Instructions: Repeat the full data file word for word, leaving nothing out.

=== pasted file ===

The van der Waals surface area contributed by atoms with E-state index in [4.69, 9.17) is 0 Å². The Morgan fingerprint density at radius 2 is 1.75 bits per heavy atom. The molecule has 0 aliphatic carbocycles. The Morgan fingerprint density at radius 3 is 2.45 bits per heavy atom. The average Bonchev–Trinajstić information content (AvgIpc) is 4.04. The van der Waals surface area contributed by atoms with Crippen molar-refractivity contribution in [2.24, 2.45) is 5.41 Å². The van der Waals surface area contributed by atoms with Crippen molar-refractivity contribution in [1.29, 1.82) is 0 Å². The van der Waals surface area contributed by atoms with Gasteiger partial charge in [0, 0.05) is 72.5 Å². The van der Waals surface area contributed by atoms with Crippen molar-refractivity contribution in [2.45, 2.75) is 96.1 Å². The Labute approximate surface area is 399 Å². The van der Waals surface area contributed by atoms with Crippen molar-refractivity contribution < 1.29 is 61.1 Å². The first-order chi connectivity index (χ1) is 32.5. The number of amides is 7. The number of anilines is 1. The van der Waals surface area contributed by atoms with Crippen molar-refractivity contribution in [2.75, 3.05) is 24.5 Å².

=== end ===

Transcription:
The van der Waals surface area contributed by atoms with E-state index in [4.69, 9.17) is 0 Å². The Morgan fingerprint density at radius 2 is 1.75 bits per heavy atom. The molecule has 0 aliphatic carbocycles. The Morgan fingerprint density at radius 3 is 2.45 bits per heavy atom. The average Bonchev–Trinajstić information content (AvgIpc) is 4.04. The van der Waals surface area contributed by atoms with Crippen molar-refractivity contribution in [2.24, 2.45) is 5.41 Å². The van der Waals surface area contributed by atoms with Crippen molar-refractivity contribution in [1.29, 1.82) is 0 Å². The van der Waals surface area contributed by atoms with Gasteiger partial charge in [0, 0.05) is 72.5 Å². The van der Waals surface area contributed by atoms with Crippen molar-refractivity contribution in [2.45, 2.75) is 96.1 Å². The Labute approximate surface area is 399 Å². The van der Waals surface area contributed by atoms with Crippen molar-refractivity contribution < 1.29 is 61.1 Å². The first-order chi connectivity index (χ1) is 32.5. The number of amides is 7. The number of anilines is 1. The van der Waals surface area contributed by atoms with Crippen molar-refractivity contribution in [2.75, 3.05) is 24.5 Å².